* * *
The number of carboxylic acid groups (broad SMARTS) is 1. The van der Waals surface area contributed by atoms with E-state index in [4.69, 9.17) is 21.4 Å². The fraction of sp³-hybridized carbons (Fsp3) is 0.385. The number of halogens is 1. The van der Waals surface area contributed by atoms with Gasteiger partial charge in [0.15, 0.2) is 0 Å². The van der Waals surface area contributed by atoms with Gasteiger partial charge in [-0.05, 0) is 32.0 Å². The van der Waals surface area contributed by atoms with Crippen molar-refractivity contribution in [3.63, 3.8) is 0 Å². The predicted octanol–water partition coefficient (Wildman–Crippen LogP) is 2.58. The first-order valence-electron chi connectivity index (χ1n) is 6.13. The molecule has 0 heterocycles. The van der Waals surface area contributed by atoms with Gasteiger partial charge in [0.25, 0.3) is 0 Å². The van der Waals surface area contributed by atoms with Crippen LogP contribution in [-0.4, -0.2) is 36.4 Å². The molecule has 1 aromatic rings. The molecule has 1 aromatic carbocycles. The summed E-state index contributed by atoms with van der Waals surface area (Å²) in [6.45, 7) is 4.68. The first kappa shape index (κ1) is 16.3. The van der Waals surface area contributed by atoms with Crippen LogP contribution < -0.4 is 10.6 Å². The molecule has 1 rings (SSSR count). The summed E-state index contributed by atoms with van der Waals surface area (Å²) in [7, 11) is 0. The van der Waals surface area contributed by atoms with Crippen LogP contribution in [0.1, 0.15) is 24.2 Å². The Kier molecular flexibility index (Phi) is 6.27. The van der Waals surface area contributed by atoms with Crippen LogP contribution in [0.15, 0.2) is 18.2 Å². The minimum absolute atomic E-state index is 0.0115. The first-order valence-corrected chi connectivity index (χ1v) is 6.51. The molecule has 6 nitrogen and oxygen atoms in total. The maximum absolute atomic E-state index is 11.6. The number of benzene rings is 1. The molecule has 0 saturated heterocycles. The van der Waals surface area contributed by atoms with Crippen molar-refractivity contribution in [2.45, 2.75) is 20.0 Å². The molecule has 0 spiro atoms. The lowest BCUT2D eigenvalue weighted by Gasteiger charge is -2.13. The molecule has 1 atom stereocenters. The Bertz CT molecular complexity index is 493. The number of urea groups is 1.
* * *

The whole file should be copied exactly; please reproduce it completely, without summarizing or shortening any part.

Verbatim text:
The number of carboxylic acid groups (broad SMARTS) is 1. The van der Waals surface area contributed by atoms with E-state index in [4.69, 9.17) is 21.4 Å². The fraction of sp³-hybridized carbons (Fsp3) is 0.385. The number of halogens is 1. The van der Waals surface area contributed by atoms with Gasteiger partial charge in [0.15, 0.2) is 0 Å². The van der Waals surface area contributed by atoms with Gasteiger partial charge in [-0.05, 0) is 32.0 Å². The van der Waals surface area contributed by atoms with Crippen molar-refractivity contribution in [3.63, 3.8) is 0 Å². The predicted octanol–water partition coefficient (Wildman–Crippen LogP) is 2.58. The first-order valence-electron chi connectivity index (χ1n) is 6.13. The molecule has 0 heterocycles. The van der Waals surface area contributed by atoms with Gasteiger partial charge in [0.25, 0.3) is 0 Å². The van der Waals surface area contributed by atoms with Crippen LogP contribution in [-0.4, -0.2) is 36.4 Å². The molecule has 1 aromatic rings. The molecule has 1 aromatic carbocycles. The summed E-state index contributed by atoms with van der Waals surface area (Å²) in [6.45, 7) is 4.68. The first kappa shape index (κ1) is 16.3. The van der Waals surface area contributed by atoms with Crippen LogP contribution < -0.4 is 10.6 Å². The molecule has 1 rings (SSSR count). The summed E-state index contributed by atoms with van der Waals surface area (Å²) in [7, 11) is 0. The van der Waals surface area contributed by atoms with Crippen LogP contribution in [0.1, 0.15) is 24.2 Å². The Kier molecular flexibility index (Phi) is 6.27. The van der Waals surface area contributed by atoms with Crippen LogP contribution in [0.15, 0.2) is 18.2 Å². The minimum absolute atomic E-state index is 0.0115. The first-order valence-corrected chi connectivity index (χ1v) is 6.51. The molecule has 6 nitrogen and oxygen atoms in total. The maximum absolute atomic E-state index is 11.6. The number of benzene rings is 1. The molecule has 0 saturated heterocycles. The van der Waals surface area contributed by atoms with Crippen molar-refractivity contribution in [2.45, 2.75) is 20.0 Å². The molecule has 0 spiro atoms. The lowest BCUT2D eigenvalue weighted by Gasteiger charge is -2.13. The molecule has 1 atom stereocenters. The Bertz CT molecular complexity index is 493. The number of urea groups is 1.